The daily-averaged mean monthly temperature, approximately 17.0 degrees Celsius (62.5 Fahrenheit), was much warmer than any recent August at Armagh, 2.34 C above the 225-year long-term (1796–2020) average August temperature at Armagh (14.63 C) and 1.48 C above the most recent (1991–2020) 30-year August average (15.48 C). This was the warmest August at Armagh for 25 years, that is, since August 1997 (mean temperature 17.1 C).

In this context it is interesting to note that average August temperatures at Armagh have increased significantly over the last 40 years. Whereas the (1961–1990) 30-year average was 14.82 C, the most recent (1991–2020) 30-year average was 15.48 C, an increase of 0.66 C in 30 years.

August 2022 was also remarkable for a run of very warm temperatures during the second week of the month. The UK Meteorological Office defines a heat wave in Northern Ireland to be any period of at least three consecutive days when the maximum temperature meets or exceeds 25.0 C (77 F), a condition that was met for a five-day period beginning on August 9th and lasting through to the 13th.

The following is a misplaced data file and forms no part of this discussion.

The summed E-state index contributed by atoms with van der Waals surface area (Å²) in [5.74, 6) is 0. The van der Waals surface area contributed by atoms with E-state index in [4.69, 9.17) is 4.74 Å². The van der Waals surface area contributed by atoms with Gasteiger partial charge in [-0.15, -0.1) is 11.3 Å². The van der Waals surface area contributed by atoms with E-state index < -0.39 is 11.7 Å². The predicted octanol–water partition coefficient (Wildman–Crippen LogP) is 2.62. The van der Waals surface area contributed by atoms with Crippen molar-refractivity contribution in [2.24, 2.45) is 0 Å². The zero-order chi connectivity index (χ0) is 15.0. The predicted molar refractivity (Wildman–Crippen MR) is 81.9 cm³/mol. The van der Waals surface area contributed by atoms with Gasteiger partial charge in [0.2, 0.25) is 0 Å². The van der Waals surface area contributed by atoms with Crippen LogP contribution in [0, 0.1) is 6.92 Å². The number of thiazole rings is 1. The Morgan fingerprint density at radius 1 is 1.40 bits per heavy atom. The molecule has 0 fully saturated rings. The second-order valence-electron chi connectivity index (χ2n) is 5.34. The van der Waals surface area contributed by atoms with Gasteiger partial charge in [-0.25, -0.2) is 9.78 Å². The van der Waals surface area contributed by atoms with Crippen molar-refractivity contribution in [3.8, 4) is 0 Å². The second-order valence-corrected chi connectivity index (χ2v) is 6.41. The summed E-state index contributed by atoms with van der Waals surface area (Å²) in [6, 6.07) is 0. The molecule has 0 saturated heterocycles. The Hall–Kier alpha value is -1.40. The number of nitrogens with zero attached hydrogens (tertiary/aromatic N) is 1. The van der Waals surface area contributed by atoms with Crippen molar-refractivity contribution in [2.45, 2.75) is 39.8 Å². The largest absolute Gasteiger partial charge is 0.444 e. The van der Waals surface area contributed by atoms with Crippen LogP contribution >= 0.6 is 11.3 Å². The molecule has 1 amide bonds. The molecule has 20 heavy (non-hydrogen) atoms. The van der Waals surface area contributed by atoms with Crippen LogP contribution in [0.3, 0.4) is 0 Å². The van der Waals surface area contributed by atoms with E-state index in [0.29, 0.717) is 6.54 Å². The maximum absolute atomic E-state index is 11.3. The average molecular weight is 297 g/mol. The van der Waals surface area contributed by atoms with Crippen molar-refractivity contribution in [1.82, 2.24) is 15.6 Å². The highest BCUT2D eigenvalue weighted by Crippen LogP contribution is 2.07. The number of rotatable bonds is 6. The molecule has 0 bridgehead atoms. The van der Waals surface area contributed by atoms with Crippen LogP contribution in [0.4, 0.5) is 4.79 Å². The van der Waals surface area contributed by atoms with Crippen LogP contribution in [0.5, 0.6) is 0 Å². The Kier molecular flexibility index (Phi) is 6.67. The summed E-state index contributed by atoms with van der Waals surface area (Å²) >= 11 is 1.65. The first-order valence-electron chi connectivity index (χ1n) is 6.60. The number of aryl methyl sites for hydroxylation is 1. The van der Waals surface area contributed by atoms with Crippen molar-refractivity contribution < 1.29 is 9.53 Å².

August heatwaves are relatively uncommon, with just ten examples (including 2022) in the 178 years since daily maximum and minimum temperatures began at the Observatory in 1844. Long-duration heatwaves lasting five days or more are less frequent, with only five cases in the Observatory’s long-term temperature records, the most recent being August 1995. The August 2022 heatwave was therefore the longest such event at Armagh for 27 years.